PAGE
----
Show Hide image

Italian media protests government's wiretrap bill

The draft law would prevent journalists from publishing recorded transcripts and sets out prison ter

Italy's major newspapers, news agencies and the state broadcaster, RAI, are protesting against a controversial government bill to limit the use of investigative wiretraps, by going on a 24-hour strike on Saturday.

The draft law, tabled by Prime Minister Silvio Berlusconi, will stop police and prosecutors from recording phone conversations and planting listening devices. It would also stop journalists publishing recorded transcripts and specifies prison terms and fines for editors and journalists who contravene the proposed law.

The government claims that the so-called privacy bill is to protect the privacy of people involved. This has been rubbished by most of the country's editors, judges and prosecutors who said it is intended to shield politicians.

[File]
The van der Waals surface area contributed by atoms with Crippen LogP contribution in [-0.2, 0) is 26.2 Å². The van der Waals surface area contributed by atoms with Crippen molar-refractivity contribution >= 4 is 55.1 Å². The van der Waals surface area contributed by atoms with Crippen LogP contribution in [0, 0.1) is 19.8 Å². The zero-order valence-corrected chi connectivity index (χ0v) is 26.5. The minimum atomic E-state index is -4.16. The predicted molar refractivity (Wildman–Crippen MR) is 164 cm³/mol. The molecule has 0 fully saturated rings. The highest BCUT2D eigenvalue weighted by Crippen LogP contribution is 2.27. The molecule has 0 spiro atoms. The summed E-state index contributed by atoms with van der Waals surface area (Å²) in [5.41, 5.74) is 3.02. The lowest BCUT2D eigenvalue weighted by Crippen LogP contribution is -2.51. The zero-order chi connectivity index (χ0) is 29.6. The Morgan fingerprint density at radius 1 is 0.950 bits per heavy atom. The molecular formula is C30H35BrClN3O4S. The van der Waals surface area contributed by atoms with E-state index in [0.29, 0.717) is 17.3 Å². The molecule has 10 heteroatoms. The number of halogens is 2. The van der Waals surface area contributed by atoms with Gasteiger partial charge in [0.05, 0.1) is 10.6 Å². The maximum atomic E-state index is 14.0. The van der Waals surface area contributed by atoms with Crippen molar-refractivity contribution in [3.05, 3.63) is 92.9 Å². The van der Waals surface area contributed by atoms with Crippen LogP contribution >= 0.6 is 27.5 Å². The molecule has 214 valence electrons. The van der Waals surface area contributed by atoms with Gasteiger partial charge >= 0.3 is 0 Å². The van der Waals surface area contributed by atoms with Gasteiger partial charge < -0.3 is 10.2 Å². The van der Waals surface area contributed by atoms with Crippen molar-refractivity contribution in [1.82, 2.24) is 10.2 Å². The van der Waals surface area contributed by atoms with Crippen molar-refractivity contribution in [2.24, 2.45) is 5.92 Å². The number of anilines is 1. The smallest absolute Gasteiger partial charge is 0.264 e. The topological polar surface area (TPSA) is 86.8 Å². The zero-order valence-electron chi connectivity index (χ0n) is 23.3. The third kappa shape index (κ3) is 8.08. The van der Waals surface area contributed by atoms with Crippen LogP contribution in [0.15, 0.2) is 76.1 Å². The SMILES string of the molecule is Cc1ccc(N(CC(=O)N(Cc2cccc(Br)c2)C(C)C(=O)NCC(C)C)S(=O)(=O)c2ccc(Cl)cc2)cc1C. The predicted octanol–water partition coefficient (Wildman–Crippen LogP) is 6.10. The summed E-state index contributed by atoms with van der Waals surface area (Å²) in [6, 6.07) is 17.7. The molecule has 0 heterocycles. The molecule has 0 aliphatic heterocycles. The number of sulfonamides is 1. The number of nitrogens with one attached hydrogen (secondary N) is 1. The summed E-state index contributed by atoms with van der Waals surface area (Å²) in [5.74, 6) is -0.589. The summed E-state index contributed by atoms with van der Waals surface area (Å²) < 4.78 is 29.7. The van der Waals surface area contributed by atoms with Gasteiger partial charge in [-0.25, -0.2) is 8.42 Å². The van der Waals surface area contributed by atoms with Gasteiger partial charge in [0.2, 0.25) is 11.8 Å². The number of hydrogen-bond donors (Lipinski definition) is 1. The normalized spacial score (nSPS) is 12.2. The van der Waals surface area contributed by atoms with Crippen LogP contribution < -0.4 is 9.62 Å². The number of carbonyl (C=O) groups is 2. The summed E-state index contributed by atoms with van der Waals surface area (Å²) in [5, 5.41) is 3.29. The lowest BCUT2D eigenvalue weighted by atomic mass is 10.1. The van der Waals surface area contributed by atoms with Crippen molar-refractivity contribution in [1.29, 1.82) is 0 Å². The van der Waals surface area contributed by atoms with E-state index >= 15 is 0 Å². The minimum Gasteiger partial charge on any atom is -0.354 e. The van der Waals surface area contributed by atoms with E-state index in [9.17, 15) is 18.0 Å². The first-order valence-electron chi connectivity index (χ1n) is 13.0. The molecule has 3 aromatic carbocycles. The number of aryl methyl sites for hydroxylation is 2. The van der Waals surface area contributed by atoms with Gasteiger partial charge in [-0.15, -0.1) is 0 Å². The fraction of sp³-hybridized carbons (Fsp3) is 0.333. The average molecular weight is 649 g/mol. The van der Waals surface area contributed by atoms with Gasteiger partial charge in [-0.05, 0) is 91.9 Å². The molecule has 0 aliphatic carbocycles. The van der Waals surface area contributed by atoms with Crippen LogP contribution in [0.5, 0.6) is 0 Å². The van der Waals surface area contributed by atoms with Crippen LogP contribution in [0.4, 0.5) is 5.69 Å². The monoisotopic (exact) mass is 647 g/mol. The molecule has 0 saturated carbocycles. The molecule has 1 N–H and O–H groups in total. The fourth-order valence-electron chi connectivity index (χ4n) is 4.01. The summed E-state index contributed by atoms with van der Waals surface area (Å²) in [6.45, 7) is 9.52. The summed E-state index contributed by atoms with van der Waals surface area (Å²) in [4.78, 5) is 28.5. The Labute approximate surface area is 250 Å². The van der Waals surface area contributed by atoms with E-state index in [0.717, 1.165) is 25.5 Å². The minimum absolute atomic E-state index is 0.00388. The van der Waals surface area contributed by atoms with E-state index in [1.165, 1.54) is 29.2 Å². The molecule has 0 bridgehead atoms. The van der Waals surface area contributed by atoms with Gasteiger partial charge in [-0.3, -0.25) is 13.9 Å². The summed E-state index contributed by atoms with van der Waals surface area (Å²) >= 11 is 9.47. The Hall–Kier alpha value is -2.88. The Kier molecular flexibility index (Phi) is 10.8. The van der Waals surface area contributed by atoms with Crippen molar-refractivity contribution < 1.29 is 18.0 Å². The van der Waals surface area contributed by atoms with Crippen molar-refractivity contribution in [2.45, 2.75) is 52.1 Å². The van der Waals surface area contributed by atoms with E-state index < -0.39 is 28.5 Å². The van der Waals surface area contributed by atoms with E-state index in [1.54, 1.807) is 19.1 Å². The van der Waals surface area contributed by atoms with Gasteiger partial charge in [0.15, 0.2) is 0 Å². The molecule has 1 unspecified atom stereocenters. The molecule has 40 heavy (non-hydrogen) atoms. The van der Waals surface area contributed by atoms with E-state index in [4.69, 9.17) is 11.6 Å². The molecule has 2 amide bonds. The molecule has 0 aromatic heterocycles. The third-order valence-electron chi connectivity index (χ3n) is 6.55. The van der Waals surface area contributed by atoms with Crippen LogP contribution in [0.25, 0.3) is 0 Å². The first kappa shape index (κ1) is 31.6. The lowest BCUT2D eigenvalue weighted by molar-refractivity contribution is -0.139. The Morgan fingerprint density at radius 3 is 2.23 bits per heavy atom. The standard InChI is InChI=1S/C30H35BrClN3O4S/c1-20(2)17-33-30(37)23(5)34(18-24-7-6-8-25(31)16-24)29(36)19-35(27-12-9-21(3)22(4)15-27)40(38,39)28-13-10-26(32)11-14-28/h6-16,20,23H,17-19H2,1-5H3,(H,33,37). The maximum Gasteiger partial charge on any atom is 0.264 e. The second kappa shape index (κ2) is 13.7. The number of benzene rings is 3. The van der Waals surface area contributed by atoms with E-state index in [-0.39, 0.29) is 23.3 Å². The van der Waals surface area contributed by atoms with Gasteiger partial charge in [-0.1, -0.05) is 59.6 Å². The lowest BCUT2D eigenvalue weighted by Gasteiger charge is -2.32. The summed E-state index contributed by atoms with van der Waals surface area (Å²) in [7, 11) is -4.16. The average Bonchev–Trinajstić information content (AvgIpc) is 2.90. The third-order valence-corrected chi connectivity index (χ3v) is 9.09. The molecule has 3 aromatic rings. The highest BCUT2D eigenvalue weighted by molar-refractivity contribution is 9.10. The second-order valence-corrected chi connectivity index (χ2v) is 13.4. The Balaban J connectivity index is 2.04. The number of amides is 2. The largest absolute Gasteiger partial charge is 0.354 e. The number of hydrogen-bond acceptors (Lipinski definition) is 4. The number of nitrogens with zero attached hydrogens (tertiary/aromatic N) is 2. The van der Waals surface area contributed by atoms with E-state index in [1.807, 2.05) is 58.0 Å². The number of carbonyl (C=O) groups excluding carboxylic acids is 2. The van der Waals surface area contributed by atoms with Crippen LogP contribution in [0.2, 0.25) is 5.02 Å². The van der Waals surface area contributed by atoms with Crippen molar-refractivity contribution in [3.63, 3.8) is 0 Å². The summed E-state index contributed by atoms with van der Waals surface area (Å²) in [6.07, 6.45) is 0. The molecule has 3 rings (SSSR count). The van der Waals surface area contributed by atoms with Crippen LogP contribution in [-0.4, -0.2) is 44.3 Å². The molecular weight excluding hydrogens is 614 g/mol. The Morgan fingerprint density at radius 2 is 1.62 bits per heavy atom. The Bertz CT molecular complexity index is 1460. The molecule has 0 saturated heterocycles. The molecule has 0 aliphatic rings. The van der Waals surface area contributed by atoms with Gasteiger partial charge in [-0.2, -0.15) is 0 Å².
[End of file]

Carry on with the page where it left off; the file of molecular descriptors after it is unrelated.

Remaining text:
The bill, which follows the publication of the prime minister's alleged relations with prostitutes and showgirls last year, will now prohibit the country's media from covering major scandals, according to the National Federation of Italian Press.

Magistrates also warned that the bill - which is set to be passed in the Lower House of Parliament on 29 July - will damage their fight against the Mafia, terrorism and paedophilia.